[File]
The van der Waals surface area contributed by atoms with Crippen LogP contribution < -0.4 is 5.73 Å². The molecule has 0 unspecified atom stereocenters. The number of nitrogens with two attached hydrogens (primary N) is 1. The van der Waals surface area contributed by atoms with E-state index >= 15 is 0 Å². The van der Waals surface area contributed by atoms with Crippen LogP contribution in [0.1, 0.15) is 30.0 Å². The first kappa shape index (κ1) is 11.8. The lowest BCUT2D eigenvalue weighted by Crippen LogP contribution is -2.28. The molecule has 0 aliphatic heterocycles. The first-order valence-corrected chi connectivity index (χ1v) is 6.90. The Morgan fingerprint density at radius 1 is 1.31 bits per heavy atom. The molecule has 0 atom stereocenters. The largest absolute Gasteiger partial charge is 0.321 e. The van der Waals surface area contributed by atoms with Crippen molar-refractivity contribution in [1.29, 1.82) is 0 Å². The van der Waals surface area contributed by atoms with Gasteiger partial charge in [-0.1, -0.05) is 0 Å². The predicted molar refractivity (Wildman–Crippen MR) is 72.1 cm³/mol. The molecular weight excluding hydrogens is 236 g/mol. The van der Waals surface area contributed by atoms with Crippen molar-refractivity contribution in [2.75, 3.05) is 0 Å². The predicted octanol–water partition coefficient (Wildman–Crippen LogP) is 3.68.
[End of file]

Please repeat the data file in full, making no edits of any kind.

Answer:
The van der Waals surface area contributed by atoms with Crippen LogP contribution < -0.4 is 5.73 Å². The molecule has 0 unspecified atom stereocenters. The number of nitrogens with two attached hydrogens (primary N) is 1. The van der Waals surface area contributed by atoms with E-state index >= 15 is 0 Å². The van der Waals surface area contributed by atoms with Crippen LogP contribution in [0.1, 0.15) is 30.0 Å². The first kappa shape index (κ1) is 11.8. The lowest BCUT2D eigenvalue weighted by Crippen LogP contribution is -2.28. The molecule has 0 aliphatic heterocycles. The first-order valence-corrected chi connectivity index (χ1v) is 6.90. The Morgan fingerprint density at radius 1 is 1.31 bits per heavy atom. The molecule has 0 atom stereocenters. The largest absolute Gasteiger partial charge is 0.321 e. The van der Waals surface area contributed by atoms with Crippen molar-refractivity contribution in [1.29, 1.82) is 0 Å². The van der Waals surface area contributed by atoms with Gasteiger partial charge in [-0.1, -0.05) is 0 Å². The predicted molar refractivity (Wildman–Crippen MR) is 72.1 cm³/mol. The molecular weight excluding hydrogens is 236 g/mol. The van der Waals surface area contributed by atoms with Crippen molar-refractivity contribution in [2.75, 3.05) is 0 Å². The predicted octanol–water partition coefficient (Wildman–Crippen LogP) is 3.68.